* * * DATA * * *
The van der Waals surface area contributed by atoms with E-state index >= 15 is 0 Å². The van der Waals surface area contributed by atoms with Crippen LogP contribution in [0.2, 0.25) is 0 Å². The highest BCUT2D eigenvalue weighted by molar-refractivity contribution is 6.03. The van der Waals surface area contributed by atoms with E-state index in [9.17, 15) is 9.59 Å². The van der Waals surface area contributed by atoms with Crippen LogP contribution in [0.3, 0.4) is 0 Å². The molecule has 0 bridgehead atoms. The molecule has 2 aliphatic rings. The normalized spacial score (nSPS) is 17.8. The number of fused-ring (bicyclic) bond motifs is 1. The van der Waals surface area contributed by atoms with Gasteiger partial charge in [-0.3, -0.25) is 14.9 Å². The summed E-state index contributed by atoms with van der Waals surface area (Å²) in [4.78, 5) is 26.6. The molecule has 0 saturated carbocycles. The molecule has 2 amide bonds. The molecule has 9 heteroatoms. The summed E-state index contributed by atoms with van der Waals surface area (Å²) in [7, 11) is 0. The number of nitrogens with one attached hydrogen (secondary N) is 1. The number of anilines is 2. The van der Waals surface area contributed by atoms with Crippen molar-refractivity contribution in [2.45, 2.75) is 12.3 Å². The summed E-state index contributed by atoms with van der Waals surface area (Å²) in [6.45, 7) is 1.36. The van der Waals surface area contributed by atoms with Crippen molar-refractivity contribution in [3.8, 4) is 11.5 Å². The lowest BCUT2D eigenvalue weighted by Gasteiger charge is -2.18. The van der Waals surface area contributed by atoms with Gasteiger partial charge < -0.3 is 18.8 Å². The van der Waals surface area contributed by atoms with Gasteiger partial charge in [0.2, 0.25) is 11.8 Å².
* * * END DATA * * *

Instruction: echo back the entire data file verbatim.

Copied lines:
The van der Waals surface area contributed by atoms with E-state index >= 15 is 0 Å². The van der Waals surface area contributed by atoms with Crippen LogP contribution in [0.2, 0.25) is 0 Å². The highest BCUT2D eigenvalue weighted by molar-refractivity contribution is 6.03. The van der Waals surface area contributed by atoms with E-state index in [9.17, 15) is 9.59 Å². The van der Waals surface area contributed by atoms with Crippen LogP contribution in [0.3, 0.4) is 0 Å². The molecule has 0 bridgehead atoms. The molecule has 2 aliphatic rings. The normalized spacial score (nSPS) is 17.8. The number of fused-ring (bicyclic) bond motifs is 1. The van der Waals surface area contributed by atoms with Gasteiger partial charge in [-0.3, -0.25) is 14.9 Å². The summed E-state index contributed by atoms with van der Waals surface area (Å²) in [4.78, 5) is 26.6. The molecule has 0 saturated carbocycles. The molecule has 2 amide bonds. The molecule has 9 heteroatoms. The summed E-state index contributed by atoms with van der Waals surface area (Å²) in [7, 11) is 0. The number of nitrogens with one attached hydrogen (secondary N) is 1. The number of anilines is 2. The van der Waals surface area contributed by atoms with Crippen molar-refractivity contribution in [2.45, 2.75) is 12.3 Å². The summed E-state index contributed by atoms with van der Waals surface area (Å²) in [6.45, 7) is 1.36. The van der Waals surface area contributed by atoms with Crippen molar-refractivity contribution in [3.8, 4) is 11.5 Å². The lowest BCUT2D eigenvalue weighted by Gasteiger charge is -2.18. The van der Waals surface area contributed by atoms with Gasteiger partial charge < -0.3 is 18.8 Å². The van der Waals surface area contributed by atoms with Gasteiger partial charge in [0.2, 0.25) is 11.8 Å².